The previous article, defined Penetration Testing and explained why it is critical and who carries it out. Now we will review several different kinds of Penetration Tests that are available. The test that will best suit your needs can be determined by first conducting a Risk Assessment.  This will tell you in detail which of your digital assets are the most, moderately, and least vulnerable to a Cyberattack.  Obviously, you will want to do a Pen Test on the most and moderately vulnerable assets.

The six types of Pen Tests most commonly used are as follows:

Web Application Testing

Web Application Testing examines for server-side application vulnerabilities.  This typically includes the following:

  • Operating systems
  • Databases
  • Web applications
  • Source code
  • Application Programming Interfaces (APIs)
  • Email systems
  • Mobile apps.

Client-Side Testing

Client-side testing typically tests for weaknesses that could lead to hacks into a wireless network, including: 

  • Any misconfigurations in the web server
  • Distributed Denial of Service (DDoS) attacks
  • SQL Injection attacks
  • Cross Site Scripting (XSS)
  • MAC address spoofing.

Social Engineering Testing

These kinds of tests primarily involve what is deemed to be the weakest link in your security chain: your employees.  In this regard, you will want to know how likely employees are to fall for the following:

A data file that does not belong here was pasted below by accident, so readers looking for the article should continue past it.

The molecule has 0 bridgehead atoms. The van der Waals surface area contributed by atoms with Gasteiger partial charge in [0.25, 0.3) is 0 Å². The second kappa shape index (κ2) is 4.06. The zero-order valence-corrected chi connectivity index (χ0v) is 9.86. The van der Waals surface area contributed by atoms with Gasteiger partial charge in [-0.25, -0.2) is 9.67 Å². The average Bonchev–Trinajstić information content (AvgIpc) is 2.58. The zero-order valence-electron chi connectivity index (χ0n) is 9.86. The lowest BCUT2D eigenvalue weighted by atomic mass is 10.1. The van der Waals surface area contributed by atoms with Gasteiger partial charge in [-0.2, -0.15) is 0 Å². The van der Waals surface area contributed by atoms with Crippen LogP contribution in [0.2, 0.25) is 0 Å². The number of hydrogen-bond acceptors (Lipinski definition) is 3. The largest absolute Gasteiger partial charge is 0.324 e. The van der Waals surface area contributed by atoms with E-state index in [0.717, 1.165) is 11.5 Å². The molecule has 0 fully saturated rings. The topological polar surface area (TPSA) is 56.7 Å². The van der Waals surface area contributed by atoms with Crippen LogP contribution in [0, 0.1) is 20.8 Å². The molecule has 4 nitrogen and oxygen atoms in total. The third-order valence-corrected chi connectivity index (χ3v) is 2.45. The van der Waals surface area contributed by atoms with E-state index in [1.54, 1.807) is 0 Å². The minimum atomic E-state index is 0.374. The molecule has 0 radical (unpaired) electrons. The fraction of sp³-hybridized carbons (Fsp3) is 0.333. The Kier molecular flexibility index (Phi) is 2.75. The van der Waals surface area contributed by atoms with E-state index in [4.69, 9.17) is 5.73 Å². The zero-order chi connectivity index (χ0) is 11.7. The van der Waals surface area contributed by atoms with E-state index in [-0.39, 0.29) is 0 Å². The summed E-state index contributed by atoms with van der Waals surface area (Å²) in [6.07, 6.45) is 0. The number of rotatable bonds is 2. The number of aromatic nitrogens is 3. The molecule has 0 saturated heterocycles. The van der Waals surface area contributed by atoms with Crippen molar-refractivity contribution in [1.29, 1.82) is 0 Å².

• Eavesdropping
  • Phishing attacks
  • Posing as a real employee
  • Posing a legitimate third-party contractor
  • Dumpster diving
  • Fake phone calls seeking access to confidential information/data.

Physical Testing

Physical testing ascertains the security gaps which could lie in your physical assets, which include:

  • Servers
  • Workstations
  • Wireless Devices.

Network Exploitation (NE) / Network Attacks (NA)

  • With Network Exploitation, the Red Team tries to determine the likelihood of your network being taken over in order to launch an attack on an entirely different network.
  • With Network Attacks, the Red Team tries to ascertain how susceptible your network is to widespread corruption due to malware, Trojan Horses, Ransomware, etc.

Cloud Infrastructure Testing

The juggernauts here are the Amazon Web Services (AWS) and Microsoft Azure.  While these providers do have a suite of security tools that you can make use of for your deployments, they do not assume responsibility for any security breaches that occur to your SaaS, PaaS, or IaaS.  Therefore, the Red Team is particularly interested in testing for any vulnerabilities that could exist in your Virtual Machines (VMs).

Conclusion

Now that you understand what Pen Testing is, its importance, and the various testing methods available, you can develop a strategy that is tailored to your organization’s needs and potential Cyber vulnerabilities. Your reward for being thorough and proactive in this regard will be better protection against Cyberattacks.